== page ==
Showalter: Honduran forgiveness

Feb 18, 2019 by

Print Friendly, PDF & Email

Christians know the cost of reconciliation. It stands at the core of the gospel in the suffering and death of Jesus for our salvation. Greater love has no one than a life sacrificed for others.

Richard Showalter

Showalter

Reconciliation embraced as an intellectual belief is not the same as reconciliation lived out. The evangelical Anabaptist community of Honduras experienced this last year in an unusual display of mutual forgiveness.

Two leaders and two discipleship-oriented communions came together Nov. 14 after 20 years of estrangement, confessed their sins, forgave each other, celebrated communion and pledged to walk into the future in unity and love.

Twenty-one years earlier, an international group of 15 mission and church leaders had gone to Honduras to learn from Amor Viviente. Back home, they gave thrilling reports:

— “People who comprise the Amor Viviente congregation are now the largest [of any congregation in] the Mennonite World Conference” (David Shenk, Eastern Mennonite Missions overseas ministries director).

— “Honduras is one of the smallest and poorest countries. . . . How does one explain the 6,000 people who gather each weekend for fellowship and meet in 650 homes groups each week?” (Carlton Stambaugh, EMM board chair).

— “At Amor Viviente, Pastor Rene Penalba and his team offer hope in the midst of a culture of despair. . . . There are four pillars: 1) cell groups; 2) discipleship training for service; 3) a program of ecclesiastical work involving 80 percent of the congregation; and 4) missionary action. . . . Pastor Penalba does not function as a dictator or a lone ranger. In fact, he insists that important decisions be made by consensus” (LMC moderator Ervin Stutzman).

Unknown to the visitors, seeds of division were growing. Key leaders of Amor Viviente were beginning to lose their affirmation for one another. Each party was marginalized.

“Too much power in the hands of one person,” thought the Amor Viviente national leadership team of Penalba, the pastor of the body’s largest church, “and misuse of funds.” They took steps to strength­en and diversify Amor Viviente’s leadership.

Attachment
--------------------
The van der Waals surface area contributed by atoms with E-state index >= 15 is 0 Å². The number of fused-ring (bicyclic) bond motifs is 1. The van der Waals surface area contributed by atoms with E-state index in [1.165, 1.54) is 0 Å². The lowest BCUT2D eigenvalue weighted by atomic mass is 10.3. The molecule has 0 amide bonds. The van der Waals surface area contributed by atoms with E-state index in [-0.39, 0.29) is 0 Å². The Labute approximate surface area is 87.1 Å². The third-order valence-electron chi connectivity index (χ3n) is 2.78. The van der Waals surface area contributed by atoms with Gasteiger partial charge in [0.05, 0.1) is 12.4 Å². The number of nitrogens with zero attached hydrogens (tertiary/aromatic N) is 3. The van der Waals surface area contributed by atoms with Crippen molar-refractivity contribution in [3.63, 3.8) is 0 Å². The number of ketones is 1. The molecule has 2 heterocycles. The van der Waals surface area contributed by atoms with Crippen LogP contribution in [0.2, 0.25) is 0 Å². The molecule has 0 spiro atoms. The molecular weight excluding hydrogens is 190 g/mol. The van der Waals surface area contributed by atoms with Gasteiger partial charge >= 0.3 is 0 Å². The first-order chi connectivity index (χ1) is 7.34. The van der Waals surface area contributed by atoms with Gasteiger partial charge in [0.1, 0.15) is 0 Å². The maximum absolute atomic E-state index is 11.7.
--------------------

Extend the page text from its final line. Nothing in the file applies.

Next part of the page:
“They’re destroying my reputation and my ability to serve effectively,” thought Penalba of the national leadership team. Mistrust grew. Each side was willing to be reconciled, but everyone had been wounded deeply.

Finally, Penalba gave up. In an act of charity, he left the congregation intact with its assets. But he also left the denomination. A few months later, he started a new congregation and eventually a new network, the International Christian Center. The breach was complete.

The fracture seemed irreparable. Yet each group blossomed. Today there are more than 70 Honduran congregations in both Amor Viviente and the International Christian Center. Both have widespread global ministries.

Now we see the picture more fully. Reconciliation was coming! All along God knew the humble, Christlike servant hearts of these leaders. Though they, and other brothers and sisters with them, had deeply wounded and sinned against one another, they would be ready to pay the price of genuine reconciliation — led by the Spirit.

Repentant, forgiving love. Amazing grace. New steps of obedience.

Richard Showalter, of Irwin, Ohio, travels as an overseer, mentor, consultant and teacher in the U.S. and global church and is adjunct faculty at Bethany International University in Singapore.


Comments Policy

Mennonite World Review invites readers’ comments on articles. To promote constructive dialogue, editors select the comments that appear, just as we do with letters to the editor in print. These decisions are final. Writers must sign their first and last names; anonymous comments are not accepted. Comments do not appear until approved and are posted during business hours. Comments may be reproduced in print, and may be edited if selected for print.

About Me

advertisement